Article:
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Edited question: In response to Qiaochu Yuan's comment asking me to narrow down the question,the edited question is as follows: When did mathematicians first think of axiomatically building set theory with the level of rigour seen nowadays?(I am asking this because I learnt of the Peano's axioms and was amazed at how little needs to be assumed to build the number system)

Original question: I am interested to know when and under what circumstances mathematicians first thought of axiomatically building the number system and defining binary operations like addition and subtraction or for that matter the theory of sets ?

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This is a big question. My impression is that the person who did the most to really push the axiomatic method in modern mathematics is Hilbert, but there are a lot of other names and directions to mention. Could you possibly make your question a little narrower? –  Qiaochu Yuan May 7 '12 at 8:35
    
The modern notion of abstract group is apparently due to Cayley, so I think the answer lies a little bit before Hilbert. –  Zhen Lin May 7 '12 at 8:44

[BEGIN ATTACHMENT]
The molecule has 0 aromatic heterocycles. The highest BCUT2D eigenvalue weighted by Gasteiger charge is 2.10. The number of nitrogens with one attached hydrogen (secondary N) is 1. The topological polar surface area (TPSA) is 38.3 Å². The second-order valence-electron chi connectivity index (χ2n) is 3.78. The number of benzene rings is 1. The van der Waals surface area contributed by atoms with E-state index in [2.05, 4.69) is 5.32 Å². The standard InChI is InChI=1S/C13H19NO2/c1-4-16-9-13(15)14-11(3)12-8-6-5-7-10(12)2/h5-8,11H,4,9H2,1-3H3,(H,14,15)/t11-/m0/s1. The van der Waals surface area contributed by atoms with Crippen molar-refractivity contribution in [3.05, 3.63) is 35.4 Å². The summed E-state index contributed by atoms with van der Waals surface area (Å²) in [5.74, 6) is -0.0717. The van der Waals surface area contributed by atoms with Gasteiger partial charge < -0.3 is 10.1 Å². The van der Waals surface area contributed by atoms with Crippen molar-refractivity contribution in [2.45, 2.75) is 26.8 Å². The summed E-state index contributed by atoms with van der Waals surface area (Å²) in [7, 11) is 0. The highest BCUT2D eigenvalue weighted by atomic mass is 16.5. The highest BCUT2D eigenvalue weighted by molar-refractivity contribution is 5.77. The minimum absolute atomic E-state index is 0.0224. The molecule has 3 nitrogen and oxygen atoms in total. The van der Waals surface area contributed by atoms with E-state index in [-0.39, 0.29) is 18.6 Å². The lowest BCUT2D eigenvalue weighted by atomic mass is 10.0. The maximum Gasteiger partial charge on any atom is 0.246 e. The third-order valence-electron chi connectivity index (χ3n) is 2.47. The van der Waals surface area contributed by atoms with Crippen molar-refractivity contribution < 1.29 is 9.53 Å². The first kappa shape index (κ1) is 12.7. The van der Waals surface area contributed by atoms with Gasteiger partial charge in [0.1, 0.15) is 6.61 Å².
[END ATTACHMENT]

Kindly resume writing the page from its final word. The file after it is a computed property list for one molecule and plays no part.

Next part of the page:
@Zhen: yes, but the realization and popularization of the notion that the axiomatic method could be applied to all kinds of mathematical objects besides groups certainly comes later (e.g. Fréchet did not introduce the metric space axioms until 1906). –  Qiaochu Yuan May 7 '12 at 9:28
    
The axiomatisation of arithmetic happened pre-1900 though: Dedekind (1888) and Peano (1889). Analysis earlier still... –  Zhen Lin May 7 '12 at 9:51
    
The theory of sets is quite a different matter -from binary operations and arithmetic. It was invented, in the sense of developing its foundations and yoga, by Cantor, but there must clearly have been people (philosophers?) thinking about it before. –  plm May 7 '12 at 9:58

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